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Consequences of a Vehicular Manslaughter Conviction in California

Vehicular manslaughter can be charged as a misdemeanor or felony depending on the nature of the accident and the type of negligence applied to you. For example, misdemeanor charges are typically filed in cases of “ordinary negligence,” which can refer to any action that puts another person at risk of injury or death, or in cases involving infraction or misdemeanor vehicle code violations. With felony vehicular manslaughter, your actions must be considered “gross negligence,” meaning you committed an act that was very likely to cause injury or death to another person.

Ordinary negligence can apply to things like driving 10 miles over the speed limit, failing to check your blind spot while changing a lane, or if you were texting while driving. Gross negligence, on the other hand, involves more serious criminal or vehicle violations, such as driving 40 miles over the speed limit, driving while intoxicated, or committing a hit-and-run.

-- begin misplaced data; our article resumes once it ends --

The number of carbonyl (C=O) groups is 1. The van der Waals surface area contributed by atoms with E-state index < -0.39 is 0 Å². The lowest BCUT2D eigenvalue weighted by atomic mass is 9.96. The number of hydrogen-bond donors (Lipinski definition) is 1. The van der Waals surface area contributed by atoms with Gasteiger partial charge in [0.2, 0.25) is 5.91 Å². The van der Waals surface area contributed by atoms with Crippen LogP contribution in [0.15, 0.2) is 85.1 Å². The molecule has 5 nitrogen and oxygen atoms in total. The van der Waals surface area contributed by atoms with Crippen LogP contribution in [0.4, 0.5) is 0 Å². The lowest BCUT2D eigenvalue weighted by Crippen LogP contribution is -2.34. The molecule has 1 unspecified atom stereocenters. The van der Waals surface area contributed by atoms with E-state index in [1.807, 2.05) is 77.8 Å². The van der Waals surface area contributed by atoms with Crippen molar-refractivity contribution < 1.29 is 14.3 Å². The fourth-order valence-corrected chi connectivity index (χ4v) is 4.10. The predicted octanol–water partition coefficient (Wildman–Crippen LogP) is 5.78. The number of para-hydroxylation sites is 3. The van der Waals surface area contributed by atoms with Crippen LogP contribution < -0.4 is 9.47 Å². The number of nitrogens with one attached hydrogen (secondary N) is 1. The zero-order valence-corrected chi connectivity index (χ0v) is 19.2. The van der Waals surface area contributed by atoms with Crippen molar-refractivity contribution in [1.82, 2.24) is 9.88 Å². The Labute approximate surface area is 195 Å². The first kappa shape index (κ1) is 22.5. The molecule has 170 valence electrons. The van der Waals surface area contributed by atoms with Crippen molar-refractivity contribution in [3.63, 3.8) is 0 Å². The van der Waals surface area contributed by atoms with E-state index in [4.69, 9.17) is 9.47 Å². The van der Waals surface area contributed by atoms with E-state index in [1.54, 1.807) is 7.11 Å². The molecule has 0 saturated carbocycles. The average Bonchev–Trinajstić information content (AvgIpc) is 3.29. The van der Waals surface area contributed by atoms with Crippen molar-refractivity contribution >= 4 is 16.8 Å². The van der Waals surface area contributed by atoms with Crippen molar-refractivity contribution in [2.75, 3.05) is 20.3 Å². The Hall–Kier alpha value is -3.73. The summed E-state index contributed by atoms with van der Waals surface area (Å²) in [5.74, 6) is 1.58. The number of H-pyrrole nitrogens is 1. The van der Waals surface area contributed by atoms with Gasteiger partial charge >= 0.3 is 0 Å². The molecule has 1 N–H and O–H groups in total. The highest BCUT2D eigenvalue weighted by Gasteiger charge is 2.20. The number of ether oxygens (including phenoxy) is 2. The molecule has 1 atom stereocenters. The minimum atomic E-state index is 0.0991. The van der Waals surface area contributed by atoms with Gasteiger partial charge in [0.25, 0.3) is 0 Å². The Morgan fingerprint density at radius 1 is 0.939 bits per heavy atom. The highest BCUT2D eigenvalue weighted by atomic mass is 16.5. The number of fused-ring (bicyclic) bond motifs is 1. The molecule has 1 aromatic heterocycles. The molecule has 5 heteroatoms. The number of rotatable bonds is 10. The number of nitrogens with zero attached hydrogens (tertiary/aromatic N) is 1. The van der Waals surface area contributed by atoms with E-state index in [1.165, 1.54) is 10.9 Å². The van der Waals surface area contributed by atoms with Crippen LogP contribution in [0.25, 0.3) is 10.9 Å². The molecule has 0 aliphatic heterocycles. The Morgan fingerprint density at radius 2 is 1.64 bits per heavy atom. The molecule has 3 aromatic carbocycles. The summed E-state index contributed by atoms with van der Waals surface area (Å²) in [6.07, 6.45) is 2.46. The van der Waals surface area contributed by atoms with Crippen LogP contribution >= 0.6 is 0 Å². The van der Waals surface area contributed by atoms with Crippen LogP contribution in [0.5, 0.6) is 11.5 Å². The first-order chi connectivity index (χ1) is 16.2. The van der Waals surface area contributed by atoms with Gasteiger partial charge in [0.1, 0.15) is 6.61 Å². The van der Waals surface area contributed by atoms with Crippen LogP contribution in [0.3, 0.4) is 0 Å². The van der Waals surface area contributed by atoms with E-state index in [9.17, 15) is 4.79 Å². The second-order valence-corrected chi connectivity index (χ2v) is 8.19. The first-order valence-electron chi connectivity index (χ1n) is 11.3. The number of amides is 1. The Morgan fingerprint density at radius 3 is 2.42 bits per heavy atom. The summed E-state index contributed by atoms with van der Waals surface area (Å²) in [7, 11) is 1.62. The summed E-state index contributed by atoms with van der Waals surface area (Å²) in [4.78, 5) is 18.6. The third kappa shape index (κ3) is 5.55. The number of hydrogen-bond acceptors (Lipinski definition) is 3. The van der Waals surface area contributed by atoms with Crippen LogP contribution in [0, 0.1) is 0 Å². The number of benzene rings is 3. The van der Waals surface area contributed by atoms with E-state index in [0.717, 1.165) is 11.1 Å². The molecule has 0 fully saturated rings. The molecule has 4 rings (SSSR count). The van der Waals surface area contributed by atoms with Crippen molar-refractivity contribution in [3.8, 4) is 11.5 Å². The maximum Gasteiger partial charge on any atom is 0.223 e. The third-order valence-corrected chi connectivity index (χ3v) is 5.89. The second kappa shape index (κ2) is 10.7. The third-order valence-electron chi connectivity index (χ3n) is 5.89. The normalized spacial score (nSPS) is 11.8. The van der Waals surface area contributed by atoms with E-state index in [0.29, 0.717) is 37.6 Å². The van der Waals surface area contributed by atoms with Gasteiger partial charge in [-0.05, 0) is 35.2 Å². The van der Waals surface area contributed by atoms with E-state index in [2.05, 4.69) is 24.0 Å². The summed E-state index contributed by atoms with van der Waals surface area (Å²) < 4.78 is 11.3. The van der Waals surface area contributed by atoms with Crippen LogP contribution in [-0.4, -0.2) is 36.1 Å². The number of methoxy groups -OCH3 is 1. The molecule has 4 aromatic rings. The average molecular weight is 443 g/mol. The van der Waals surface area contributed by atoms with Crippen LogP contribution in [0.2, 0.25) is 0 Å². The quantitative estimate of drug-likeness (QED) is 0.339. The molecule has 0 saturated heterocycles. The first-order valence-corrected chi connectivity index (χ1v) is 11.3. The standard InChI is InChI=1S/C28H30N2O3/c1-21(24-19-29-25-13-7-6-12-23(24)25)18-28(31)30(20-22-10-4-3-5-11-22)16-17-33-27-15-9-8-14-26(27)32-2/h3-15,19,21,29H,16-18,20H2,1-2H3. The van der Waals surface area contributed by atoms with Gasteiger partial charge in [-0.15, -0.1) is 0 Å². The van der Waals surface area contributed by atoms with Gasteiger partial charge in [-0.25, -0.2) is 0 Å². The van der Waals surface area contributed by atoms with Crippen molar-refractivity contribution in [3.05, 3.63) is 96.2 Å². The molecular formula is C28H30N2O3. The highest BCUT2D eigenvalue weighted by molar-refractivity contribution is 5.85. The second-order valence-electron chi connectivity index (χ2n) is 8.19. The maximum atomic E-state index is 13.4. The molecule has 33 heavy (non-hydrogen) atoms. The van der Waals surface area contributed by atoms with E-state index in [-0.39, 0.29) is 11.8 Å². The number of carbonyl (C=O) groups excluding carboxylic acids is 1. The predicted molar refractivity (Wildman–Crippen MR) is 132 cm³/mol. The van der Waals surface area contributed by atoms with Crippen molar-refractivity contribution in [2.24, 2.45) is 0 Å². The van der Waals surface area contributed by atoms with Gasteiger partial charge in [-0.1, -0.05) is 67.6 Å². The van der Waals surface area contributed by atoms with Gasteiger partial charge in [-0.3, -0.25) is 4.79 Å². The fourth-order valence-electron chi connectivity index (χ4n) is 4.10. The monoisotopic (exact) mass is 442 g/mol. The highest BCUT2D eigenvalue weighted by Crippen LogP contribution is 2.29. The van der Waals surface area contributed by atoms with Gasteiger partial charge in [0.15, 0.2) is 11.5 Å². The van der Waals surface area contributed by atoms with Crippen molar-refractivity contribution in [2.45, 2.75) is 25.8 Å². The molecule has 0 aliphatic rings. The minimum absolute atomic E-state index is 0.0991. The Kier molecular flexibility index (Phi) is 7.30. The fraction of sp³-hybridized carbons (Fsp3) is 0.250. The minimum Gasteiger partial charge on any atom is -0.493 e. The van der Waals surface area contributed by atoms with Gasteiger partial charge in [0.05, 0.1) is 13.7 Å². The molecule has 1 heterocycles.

If you are charged with misdemeanor vehicular manslaughter, then you may face:

  • Up to one year in a North County jail
  • A fine of up to $1,000
  • Informal probation
  • Administrative penalties from the DMV, such as a license suspension

In contrast, a felony conviction for vehicular manslaughter can result in:

  • Up to two, three, or four years in a California state prison
  • A fine of up to $10,000
  • Formal probation
  • Administrative penalties from the DMV, such as a license suspension

Each of these penalties is extremely serious, and you should not trust your case to the average defense attorney. These cases require an in-depth investigation and thorough understanding of California laws. There are several factors that must be considered in a vehicle collision, and your attorney should be willing to work through every piece of evidence, statement, and law to craft a strong defense strategy.